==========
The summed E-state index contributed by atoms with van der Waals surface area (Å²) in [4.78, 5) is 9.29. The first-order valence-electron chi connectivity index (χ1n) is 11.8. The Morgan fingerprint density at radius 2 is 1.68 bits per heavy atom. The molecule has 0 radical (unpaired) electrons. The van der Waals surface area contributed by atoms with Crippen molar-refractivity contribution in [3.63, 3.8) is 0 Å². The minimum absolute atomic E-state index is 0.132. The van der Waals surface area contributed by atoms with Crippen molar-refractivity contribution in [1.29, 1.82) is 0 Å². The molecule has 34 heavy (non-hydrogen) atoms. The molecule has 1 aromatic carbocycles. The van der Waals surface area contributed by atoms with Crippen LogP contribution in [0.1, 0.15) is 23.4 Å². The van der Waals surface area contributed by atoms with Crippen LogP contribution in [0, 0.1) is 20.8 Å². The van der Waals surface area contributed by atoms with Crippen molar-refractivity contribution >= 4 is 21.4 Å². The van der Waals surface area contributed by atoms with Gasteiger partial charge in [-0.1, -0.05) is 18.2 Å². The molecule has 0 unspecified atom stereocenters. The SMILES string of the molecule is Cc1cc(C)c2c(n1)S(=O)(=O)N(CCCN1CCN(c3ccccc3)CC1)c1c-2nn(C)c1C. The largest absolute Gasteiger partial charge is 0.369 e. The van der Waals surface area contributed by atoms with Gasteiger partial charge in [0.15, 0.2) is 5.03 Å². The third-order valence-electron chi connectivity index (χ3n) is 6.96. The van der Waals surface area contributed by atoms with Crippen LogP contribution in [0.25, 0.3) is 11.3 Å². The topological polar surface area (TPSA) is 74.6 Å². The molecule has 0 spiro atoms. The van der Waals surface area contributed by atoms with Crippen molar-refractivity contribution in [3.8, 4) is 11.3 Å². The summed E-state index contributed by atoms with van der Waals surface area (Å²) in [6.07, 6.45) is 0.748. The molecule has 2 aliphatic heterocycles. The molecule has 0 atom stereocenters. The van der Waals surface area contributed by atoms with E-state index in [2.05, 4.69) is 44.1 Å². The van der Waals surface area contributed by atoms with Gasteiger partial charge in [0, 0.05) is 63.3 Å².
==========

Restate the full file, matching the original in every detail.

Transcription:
The summed E-state index contributed by atoms with van der Waals surface area (Å²) in [4.78, 5) is 9.29. The first-order valence-electron chi connectivity index (χ1n) is 11.8. The Morgan fingerprint density at radius 2 is 1.68 bits per heavy atom. The molecule has 0 radical (unpaired) electrons. The van der Waals surface area contributed by atoms with Crippen molar-refractivity contribution in [3.63, 3.8) is 0 Å². The minimum absolute atomic E-state index is 0.132. The van der Waals surface area contributed by atoms with Crippen molar-refractivity contribution in [1.29, 1.82) is 0 Å². The molecule has 34 heavy (non-hydrogen) atoms. The molecule has 1 aromatic carbocycles. The van der Waals surface area contributed by atoms with Crippen LogP contribution in [0.1, 0.15) is 23.4 Å². The van der Waals surface area contributed by atoms with Crippen LogP contribution in [0, 0.1) is 20.8 Å². The van der Waals surface area contributed by atoms with Crippen molar-refractivity contribution >= 4 is 21.4 Å². The van der Waals surface area contributed by atoms with Gasteiger partial charge in [-0.1, -0.05) is 18.2 Å². The molecule has 0 unspecified atom stereocenters. The SMILES string of the molecule is Cc1cc(C)c2c(n1)S(=O)(=O)N(CCCN1CCN(c3ccccc3)CC1)c1c-2nn(C)c1C. The largest absolute Gasteiger partial charge is 0.369 e. The van der Waals surface area contributed by atoms with Gasteiger partial charge in [0.15, 0.2) is 5.03 Å². The third-order valence-electron chi connectivity index (χ3n) is 6.96. The van der Waals surface area contributed by atoms with Crippen LogP contribution in [0.25, 0.3) is 11.3 Å². The topological polar surface area (TPSA) is 74.6 Å². The molecule has 0 spiro atoms. The van der Waals surface area contributed by atoms with Crippen molar-refractivity contribution in [3.8, 4) is 11.3 Å². The summed E-state index contributed by atoms with van der Waals surface area (Å²) in [6.07, 6.45) is 0.748. The molecule has 2 aliphatic heterocycles. The molecule has 0 atom stereocenters. The van der Waals surface area contributed by atoms with E-state index in [2.05, 4.69) is 44.1 Å². The van der Waals surface area contributed by atoms with Gasteiger partial charge in [0, 0.05) is 63.3 Å².